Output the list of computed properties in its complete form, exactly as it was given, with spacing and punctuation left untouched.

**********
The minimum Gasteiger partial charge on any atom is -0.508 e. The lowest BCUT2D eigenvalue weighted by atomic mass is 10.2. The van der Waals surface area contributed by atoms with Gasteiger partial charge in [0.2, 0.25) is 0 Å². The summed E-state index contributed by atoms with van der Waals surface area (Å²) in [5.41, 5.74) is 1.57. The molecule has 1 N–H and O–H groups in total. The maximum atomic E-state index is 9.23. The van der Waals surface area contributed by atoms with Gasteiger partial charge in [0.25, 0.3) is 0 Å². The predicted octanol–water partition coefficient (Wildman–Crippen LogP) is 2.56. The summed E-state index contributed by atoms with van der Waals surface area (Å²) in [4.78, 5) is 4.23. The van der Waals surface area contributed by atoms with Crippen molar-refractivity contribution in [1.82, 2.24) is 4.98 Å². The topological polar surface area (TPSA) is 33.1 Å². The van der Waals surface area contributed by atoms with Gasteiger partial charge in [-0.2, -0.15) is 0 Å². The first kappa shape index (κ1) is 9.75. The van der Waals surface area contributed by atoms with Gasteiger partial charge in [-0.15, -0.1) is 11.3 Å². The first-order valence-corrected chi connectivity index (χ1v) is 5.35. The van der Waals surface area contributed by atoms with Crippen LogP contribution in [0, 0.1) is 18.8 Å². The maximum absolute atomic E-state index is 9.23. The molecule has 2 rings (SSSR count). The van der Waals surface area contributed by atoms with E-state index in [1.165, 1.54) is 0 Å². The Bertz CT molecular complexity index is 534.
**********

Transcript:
The minimum Gasteiger partial charge on any atom is -0.508 e. The lowest BCUT2D eigenvalue weighted by atomic mass is 10.2. The van der Waals surface area contributed by atoms with Gasteiger partial charge in [0.2, 0.25) is 0 Å². The summed E-state index contributed by atoms with van der Waals surface area (Å²) in [5.41, 5.74) is 1.57. The molecule has 1 N–H and O–H groups in total. The maximum atomic E-state index is 9.23. The van der Waals surface area contributed by atoms with Gasteiger partial charge in [0.25, 0.3) is 0 Å². The predicted octanol–water partition coefficient (Wildman–Crippen LogP) is 2.56. The summed E-state index contributed by atoms with van der Waals surface area (Å²) in [4.78, 5) is 4.23. The van der Waals surface area contributed by atoms with Crippen molar-refractivity contribution in [1.82, 2.24) is 4.98 Å². The topological polar surface area (TPSA) is 33.1 Å². The van der Waals surface area contributed by atoms with Gasteiger partial charge in [-0.2, -0.15) is 0 Å². The first kappa shape index (κ1) is 9.75. The van der Waals surface area contributed by atoms with Gasteiger partial charge in [-0.15, -0.1) is 11.3 Å². The first-order valence-corrected chi connectivity index (χ1v) is 5.35. The van der Waals surface area contributed by atoms with Crippen LogP contribution in [0, 0.1) is 18.8 Å². The maximum absolute atomic E-state index is 9.23. The molecule has 2 rings (SSSR count). The van der Waals surface area contributed by atoms with E-state index in [1.165, 1.54) is 0 Å². The Bertz CT molecular complexity index is 534.